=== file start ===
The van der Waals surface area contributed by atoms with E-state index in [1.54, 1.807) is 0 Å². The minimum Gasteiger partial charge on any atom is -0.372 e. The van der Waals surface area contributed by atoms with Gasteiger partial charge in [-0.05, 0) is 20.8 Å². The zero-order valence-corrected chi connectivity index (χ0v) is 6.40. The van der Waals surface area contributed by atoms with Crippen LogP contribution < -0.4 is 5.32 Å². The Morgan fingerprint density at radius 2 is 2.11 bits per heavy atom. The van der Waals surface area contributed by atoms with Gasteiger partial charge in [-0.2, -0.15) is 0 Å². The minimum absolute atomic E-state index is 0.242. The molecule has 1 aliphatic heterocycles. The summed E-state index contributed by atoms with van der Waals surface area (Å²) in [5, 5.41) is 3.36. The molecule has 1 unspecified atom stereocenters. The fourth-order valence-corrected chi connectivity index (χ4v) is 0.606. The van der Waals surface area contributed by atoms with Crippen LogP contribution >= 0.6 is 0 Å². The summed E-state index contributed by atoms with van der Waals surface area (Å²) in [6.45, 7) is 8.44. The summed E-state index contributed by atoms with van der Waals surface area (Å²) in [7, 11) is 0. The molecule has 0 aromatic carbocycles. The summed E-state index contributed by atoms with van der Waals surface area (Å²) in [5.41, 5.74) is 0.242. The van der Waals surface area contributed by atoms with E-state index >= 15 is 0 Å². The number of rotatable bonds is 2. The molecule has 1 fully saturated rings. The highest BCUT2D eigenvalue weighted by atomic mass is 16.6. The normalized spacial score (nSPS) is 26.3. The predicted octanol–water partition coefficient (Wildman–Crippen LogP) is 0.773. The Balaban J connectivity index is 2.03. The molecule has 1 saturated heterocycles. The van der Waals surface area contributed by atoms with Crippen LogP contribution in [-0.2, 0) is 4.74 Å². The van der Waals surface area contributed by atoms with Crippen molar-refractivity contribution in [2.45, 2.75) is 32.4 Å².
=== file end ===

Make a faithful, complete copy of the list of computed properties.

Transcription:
The van der Waals surface area contributed by atoms with E-state index in [1.54, 1.807) is 0 Å². The minimum Gasteiger partial charge on any atom is -0.372 e. The van der Waals surface area contributed by atoms with Gasteiger partial charge in [-0.05, 0) is 20.8 Å². The zero-order valence-corrected chi connectivity index (χ0v) is 6.40. The van der Waals surface area contributed by atoms with Crippen LogP contribution < -0.4 is 5.32 Å². The Morgan fingerprint density at radius 2 is 2.11 bits per heavy atom. The van der Waals surface area contributed by atoms with Gasteiger partial charge in [-0.2, -0.15) is 0 Å². The minimum absolute atomic E-state index is 0.242. The molecule has 1 aliphatic heterocycles. The summed E-state index contributed by atoms with van der Waals surface area (Å²) in [5, 5.41) is 3.36. The molecule has 1 unspecified atom stereocenters. The fourth-order valence-corrected chi connectivity index (χ4v) is 0.606. The van der Waals surface area contributed by atoms with Crippen LogP contribution >= 0.6 is 0 Å². The summed E-state index contributed by atoms with van der Waals surface area (Å²) in [6.45, 7) is 8.44. The summed E-state index contributed by atoms with van der Waals surface area (Å²) in [7, 11) is 0. The molecule has 0 aromatic carbocycles. The summed E-state index contributed by atoms with van der Waals surface area (Å²) in [5.41, 5.74) is 0.242. The van der Waals surface area contributed by atoms with E-state index >= 15 is 0 Å². The number of rotatable bonds is 2. The molecule has 1 fully saturated rings. The highest BCUT2D eigenvalue weighted by atomic mass is 16.6. The normalized spacial score (nSPS) is 26.3. The predicted octanol–water partition coefficient (Wildman–Crippen LogP) is 0.773. The Balaban J connectivity index is 2.03. The molecule has 1 saturated heterocycles. The van der Waals surface area contributed by atoms with Crippen LogP contribution in [-0.2, 0) is 4.74 Å². The van der Waals surface area contributed by atoms with Crippen molar-refractivity contribution in [2.45, 2.75) is 32.4 Å².